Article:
Lately, whether you’re shopping in-store or online, watching the news or talking to business owners, there’s a buzz about empty spaces on store shelves and the inability to fill product orders. One implication of the COVID-19 global pandemic is the impact on general products we rely on as consumers.
As the holiday season approaches and holiday-related consumer spending increases, this impact will become more and more apparent. We decided to dig a little deeper to see if we could Map out specific causes of the product shortages and how those might impact your holiday shopping this year. Many reports recently have been focused on issues with the global supply chain, specifically the logjam occurring at our nation’s ports. Through our research, we also identified another item receiving less attention, and it is our increased demand for consumer goods.
To help provide a clear explanation, I’ve built a Cause Map™ diagram to reveal the system of causes. For example, the causal relationship below represents two fundamental causes that affect the US supply chain.
It has been reported1 that in September 2021, imports were up 5 percent year-over-year, and up 17 percent compared to September 2019. This is an indicator that a major contributor to shortages of consumer goods is an increase in the demand for those goods. The ports are moving many goods through them as they have in the past, but there is a limit on the overall capacity that our current demand is exceeding.
What is Driving Increased Consumer Demand?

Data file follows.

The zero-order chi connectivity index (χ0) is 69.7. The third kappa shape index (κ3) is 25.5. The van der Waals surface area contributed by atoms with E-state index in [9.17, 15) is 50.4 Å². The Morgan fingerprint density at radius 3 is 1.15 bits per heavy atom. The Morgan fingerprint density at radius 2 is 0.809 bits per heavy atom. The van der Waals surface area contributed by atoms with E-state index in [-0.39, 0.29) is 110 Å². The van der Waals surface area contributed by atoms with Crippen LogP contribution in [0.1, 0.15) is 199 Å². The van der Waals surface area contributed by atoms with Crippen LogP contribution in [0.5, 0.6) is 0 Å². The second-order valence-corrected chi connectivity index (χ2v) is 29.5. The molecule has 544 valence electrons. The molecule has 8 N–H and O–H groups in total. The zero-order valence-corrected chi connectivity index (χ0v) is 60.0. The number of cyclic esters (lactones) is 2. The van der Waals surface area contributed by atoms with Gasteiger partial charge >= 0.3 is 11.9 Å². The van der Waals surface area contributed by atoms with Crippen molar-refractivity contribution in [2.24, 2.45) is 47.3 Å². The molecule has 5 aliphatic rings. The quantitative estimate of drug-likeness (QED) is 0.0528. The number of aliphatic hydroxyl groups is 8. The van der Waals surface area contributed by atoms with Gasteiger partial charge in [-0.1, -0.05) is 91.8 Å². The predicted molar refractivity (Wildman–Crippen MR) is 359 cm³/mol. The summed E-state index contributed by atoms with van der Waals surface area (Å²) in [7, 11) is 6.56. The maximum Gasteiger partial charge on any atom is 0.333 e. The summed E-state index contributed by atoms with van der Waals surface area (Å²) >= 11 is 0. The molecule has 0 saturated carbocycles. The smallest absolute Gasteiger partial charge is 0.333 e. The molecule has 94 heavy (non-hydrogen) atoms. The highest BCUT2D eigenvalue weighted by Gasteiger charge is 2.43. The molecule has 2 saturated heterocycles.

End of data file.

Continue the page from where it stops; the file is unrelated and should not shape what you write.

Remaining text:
Consumer demand for goods has increased significantly during the pandemic as many people were unable to spend money in their budgets typically allocated to things such as services, eating out and vacations. While stuck at home, many consumers turned to buying goods with the extra room in their budget. Stimulus checks also contributed to consumer demand by increasing disposable income for certain groups who weren’t necessarily financially impacted by the pandemic. As of August 2021, inflation-adjusted spending on goods was up 14.5 percent compared with pre-pandemic spending, while spending on services was still down more than 2 percent.
The chart below compares US imports by month from January 2017 through September 2021. Notice that by mid-summer of 2020, US imports skyrocketed to record levels and have remained high ever since.
Solutions: Focus on Causes You Can Control
One of the benefits of capturing the system of causes required for the effect to occur is that while there are likely causes you can’t control, there are also causes that you can impact. For example, as a consumer, you can’t control product inventory levels as the holidays approach, but you can time your purchases to get ahead of the increased seasonal demand.
Another possible solution is to find creative alternatives to buying gifts for friends and family. For example, non-material gifts such as services, experiences or restaurant gift cards could be options. Custom-made gifts and buying local goods can be options as well. Be sure to check out the detailed Cause Map™ diagram below for the full details.
1September shows slower import growth; holiday trends emerge